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From The Gut: NFC - Footballguys

A collection of observations and gut feelings about every team in the NFC

NFC East

Dallas

The loss of Travis Frederick for an indefinite period is huge for the Cowboys offense. Zach Martin already has an injured knee. This isn’t the 2016 Cowboys line and I can’t decide how much to ding Ezekiel Elliott for it. He’ll remain at RB4 for the time being, but the case for passing on him in the mid first is strong. Part of that case is the underwhelming Cowboys pass offense. The Cowboys don’t have a true WR1 and they don’t have two consistent durable proven starting quality receivers on the roster. They’ve resorted to playing Cole Beasley outside. Michael Gallup has had a promising rookie summer, but expecting consistent value from a rookie with a refined but limited skillset out of this passing offense is a stretch. I won’t knock any pick in the second half of the draft, but I’ll take my shots at wide receiver elsewhere. Five wide receivers will play roles in the offense this year in what will likely be an inefficient passing game in a run-first offense. In a Jacksonville, that’s a good thing for the offense as a whole, but given the track record of the receivers in Dallas, it’s a bad thing for the Cowboys and the fantasy value of their skill players across the board. We saw how fragile the Cowboys offense was when Elliott went out last year. It is less equipped to handle shocks and change than it was last year. Nothing is certain, but the bust range of outcomes for this offense is glowing red right now.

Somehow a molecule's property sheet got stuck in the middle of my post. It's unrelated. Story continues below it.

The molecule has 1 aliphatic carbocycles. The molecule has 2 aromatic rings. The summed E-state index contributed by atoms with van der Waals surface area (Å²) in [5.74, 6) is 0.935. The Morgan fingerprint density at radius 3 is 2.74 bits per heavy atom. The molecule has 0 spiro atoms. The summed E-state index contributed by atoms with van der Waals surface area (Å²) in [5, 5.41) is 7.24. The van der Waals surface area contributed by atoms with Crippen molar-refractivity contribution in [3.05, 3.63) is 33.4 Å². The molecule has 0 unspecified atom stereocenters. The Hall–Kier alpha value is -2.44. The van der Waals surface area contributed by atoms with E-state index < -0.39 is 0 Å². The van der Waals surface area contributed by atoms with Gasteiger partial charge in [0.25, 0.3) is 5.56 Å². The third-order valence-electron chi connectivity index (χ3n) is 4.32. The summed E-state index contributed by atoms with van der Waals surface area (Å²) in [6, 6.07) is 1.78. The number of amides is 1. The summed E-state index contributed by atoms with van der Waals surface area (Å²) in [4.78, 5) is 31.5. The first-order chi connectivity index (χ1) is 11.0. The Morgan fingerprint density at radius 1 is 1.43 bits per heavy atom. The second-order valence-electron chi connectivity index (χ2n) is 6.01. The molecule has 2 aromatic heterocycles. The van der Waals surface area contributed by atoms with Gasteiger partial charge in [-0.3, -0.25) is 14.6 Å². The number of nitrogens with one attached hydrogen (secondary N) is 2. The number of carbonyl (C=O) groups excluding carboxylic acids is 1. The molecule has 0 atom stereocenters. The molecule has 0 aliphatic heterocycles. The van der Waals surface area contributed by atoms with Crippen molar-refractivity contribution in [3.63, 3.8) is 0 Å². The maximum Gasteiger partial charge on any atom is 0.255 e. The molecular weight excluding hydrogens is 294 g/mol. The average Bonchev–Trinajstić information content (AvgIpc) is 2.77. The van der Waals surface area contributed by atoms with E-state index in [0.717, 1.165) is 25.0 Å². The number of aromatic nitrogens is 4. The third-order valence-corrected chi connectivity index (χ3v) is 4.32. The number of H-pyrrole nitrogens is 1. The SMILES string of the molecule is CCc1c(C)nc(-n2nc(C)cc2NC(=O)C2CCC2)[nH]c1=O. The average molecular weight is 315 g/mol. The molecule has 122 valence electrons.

Schedule Note: At Carolina, the Giants, at Seattle, and Detroit isn’t a particularly negative start, although the Giants and Seattle can be tough to run on and might get this offense out of its comfort zone. Philadelphia, at the Colts, and Tampa give the offense three indoor games, but I don’t know if we can trust them to convert on the potential.

New York Giants